FuseBase is equipped with a set of features to quickly respond to client feedback and create the experience they crave:

  • Client Portals. Client portals are central communication hubs that make it easy to stay abreast of project details, communicate with clients and deliver updates to FuseBase users. When using client portals, it becomes effortless to collect client approvals. You can share project details and get client feedback directly in the portal itself.
  • Data Collection. Use this feature’s seamless form integration. You no longer have to switch between apps since the data collection feature makes it easy to create forms, surveys and analytics into pages. When you need to gather feedback from your client, you can create a form directly in a portal, simplifying giving feedback to a client. Your clients can provide feedback on services, rate their experience and even attach comments.
  • Project Management. Improve client management and collaboration by creating task dashboards. Our project management feature makes simple and clear project boards for you and your employees, including creating separate projects to gather client feedback. With its consolidation of tasks, timelines and approvals capabilities, employees can use the dashboard feature to discuss, track and comment upon all client-related tasks in one convenient spot.

Customer experience metrics can help you create and evaluate a customer experience program, giving your organization an advantage in an increasingly crowded market. Your survey results may also serve to combine operational with business metrics for a greater understanding of your customer journey.

Choose which CX metrics should you focus on

On average, companies track 2.5 customer experience metrics. You may be able to measure even more, but make sure the information collected serves its intended purpose—only collect numbers if necessary!

Consider these three things when selecting the best customer experience metrics:

  • What is the most essential area you would like to focus on? What are your key areas of focus?
  • How can you respond to the feedback? Prioritize your finances and capacity. If you don’t have an extra budget to spend on customer service, for example, then stop tracking metrics such as FCR and ART. Focus on the CLV or churn rates to improve marketing.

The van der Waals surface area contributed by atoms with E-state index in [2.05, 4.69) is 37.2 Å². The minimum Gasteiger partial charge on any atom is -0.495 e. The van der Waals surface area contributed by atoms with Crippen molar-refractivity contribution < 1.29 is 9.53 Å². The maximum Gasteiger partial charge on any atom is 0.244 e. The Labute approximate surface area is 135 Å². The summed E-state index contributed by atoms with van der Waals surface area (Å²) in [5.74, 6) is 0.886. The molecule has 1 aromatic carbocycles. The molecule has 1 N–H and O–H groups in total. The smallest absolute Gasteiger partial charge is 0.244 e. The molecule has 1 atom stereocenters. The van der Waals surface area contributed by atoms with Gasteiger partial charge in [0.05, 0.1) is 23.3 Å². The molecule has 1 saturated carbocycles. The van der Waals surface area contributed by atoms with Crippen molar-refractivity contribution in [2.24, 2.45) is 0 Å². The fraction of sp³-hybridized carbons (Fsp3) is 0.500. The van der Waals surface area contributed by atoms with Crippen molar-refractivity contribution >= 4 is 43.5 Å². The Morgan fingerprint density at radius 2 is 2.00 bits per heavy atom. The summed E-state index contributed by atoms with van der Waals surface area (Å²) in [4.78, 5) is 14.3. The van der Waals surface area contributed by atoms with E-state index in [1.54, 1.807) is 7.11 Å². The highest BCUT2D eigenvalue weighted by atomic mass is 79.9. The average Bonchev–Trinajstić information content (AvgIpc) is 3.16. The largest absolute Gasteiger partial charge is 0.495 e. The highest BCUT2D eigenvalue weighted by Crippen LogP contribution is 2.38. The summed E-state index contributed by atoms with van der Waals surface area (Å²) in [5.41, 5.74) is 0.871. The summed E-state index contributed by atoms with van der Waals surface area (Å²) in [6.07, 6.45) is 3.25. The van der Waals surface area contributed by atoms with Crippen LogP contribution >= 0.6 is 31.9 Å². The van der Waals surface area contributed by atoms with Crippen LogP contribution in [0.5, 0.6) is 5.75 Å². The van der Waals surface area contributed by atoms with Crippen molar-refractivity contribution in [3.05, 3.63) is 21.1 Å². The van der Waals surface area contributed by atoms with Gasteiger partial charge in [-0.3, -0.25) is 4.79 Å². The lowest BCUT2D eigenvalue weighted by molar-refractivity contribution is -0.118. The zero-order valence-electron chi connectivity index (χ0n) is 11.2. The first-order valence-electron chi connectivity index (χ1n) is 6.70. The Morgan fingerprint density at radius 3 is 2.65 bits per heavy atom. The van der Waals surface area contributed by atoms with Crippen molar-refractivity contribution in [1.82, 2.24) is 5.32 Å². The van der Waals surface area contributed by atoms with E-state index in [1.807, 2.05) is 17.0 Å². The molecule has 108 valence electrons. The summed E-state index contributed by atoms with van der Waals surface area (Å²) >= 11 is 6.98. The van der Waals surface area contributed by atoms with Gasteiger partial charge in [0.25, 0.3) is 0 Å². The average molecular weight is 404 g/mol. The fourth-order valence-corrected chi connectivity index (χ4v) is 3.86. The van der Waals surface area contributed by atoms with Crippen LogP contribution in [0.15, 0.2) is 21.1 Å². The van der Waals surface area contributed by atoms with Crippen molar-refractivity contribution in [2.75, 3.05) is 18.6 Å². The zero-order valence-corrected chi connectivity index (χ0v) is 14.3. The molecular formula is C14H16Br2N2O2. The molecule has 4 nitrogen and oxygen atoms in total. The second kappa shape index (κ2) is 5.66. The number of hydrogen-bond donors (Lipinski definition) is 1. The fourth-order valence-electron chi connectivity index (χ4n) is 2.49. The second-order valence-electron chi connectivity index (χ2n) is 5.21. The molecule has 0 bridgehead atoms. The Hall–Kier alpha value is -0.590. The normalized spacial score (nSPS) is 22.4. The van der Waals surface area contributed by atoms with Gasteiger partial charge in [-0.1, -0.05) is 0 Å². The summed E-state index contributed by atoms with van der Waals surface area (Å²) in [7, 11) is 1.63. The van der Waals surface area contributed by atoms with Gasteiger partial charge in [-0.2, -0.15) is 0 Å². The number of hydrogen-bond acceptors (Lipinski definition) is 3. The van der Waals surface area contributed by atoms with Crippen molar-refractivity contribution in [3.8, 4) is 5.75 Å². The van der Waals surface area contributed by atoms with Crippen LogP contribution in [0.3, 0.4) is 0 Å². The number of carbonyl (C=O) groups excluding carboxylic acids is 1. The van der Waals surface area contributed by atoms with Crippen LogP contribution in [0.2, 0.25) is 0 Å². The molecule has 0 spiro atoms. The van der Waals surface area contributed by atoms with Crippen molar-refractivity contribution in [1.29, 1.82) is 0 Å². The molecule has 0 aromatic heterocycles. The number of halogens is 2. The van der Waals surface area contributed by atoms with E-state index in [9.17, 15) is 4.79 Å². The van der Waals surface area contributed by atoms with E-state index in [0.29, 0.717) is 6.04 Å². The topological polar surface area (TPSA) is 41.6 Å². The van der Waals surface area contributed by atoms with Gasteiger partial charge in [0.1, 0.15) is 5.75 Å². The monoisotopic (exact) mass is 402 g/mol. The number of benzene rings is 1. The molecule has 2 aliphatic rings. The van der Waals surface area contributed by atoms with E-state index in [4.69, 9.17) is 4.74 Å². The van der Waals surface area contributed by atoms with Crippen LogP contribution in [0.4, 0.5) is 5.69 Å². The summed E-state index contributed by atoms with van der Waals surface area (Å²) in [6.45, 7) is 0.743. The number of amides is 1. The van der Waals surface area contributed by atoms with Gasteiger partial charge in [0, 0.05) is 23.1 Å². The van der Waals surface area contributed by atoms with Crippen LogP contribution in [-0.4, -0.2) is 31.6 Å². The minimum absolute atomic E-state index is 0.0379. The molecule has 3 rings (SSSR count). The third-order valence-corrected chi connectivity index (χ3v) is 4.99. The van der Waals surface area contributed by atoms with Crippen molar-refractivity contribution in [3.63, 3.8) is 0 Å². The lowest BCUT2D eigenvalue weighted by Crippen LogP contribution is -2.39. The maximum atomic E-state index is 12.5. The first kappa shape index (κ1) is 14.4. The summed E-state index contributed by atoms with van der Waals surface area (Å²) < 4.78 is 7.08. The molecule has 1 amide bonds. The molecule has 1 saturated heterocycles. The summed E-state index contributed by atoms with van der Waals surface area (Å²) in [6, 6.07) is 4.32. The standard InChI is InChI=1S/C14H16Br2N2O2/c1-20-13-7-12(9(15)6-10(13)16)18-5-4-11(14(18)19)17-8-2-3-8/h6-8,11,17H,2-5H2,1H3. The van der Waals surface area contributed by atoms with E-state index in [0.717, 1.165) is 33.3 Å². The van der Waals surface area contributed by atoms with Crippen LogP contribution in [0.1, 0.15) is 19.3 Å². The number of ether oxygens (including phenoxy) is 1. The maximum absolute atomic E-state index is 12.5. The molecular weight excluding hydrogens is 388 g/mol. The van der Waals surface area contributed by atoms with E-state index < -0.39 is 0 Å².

• Concentrate on the key business areas. Are you selling ease of interaction? Monitor your Customer Effort score. Is retaining customers simple for you because of your excellent customer service? Track the First Contact Resolution.

Beginners should start by figuring out two basic concepts: Customer Churn Rate and Customer Lifetime Value. This will allow you to determine how satisfied your customers are.

Ask the right questions at the right time 

The survey fatigue effect is real. Measuring customer experience is not an easy task. It’s not enough to bombard your audience with survey questions.

Decide which metrics are essential for your company and put them in order of importance. And then, meet your clients on the channels they like and when it’s convenient for them.

If your customer just spoke to your sales team through live chat, you can show them the CSAT survey within the chatbox. The customer is more likely to give their feedback while they are still thinking about the problem.

​​Monitor and act

Metrics that Matter: Measuring and Enhancing Customer Experience Excellence. Image powered by FuseBase

Don’t lose track of metrics. Set new goals and objectives based on your customer’s feedback. Analyze your customer journey and survey results using dedicated tools. It will allow you to quickly draw conclusions.

Use expert-recommended tools to keep your customers happy

Summing up

Your company must dedicate sufficient resources and invest time and energy tracking customer experience metrics.

These metrics will not only allow you to gain a clearer picture of customer experiences with your product or service. Still, it will also give actionable insight on ways to enhance them further. They could prove immensely valuable for your business by decreasing churn rates and raising trial-to-customer scores.

Once again, this is also an invaluable way to identify which areas of your team are the most efficient and which require improvement. By learning more about customer experiences, you will be able to implement changes that make customer experience even better.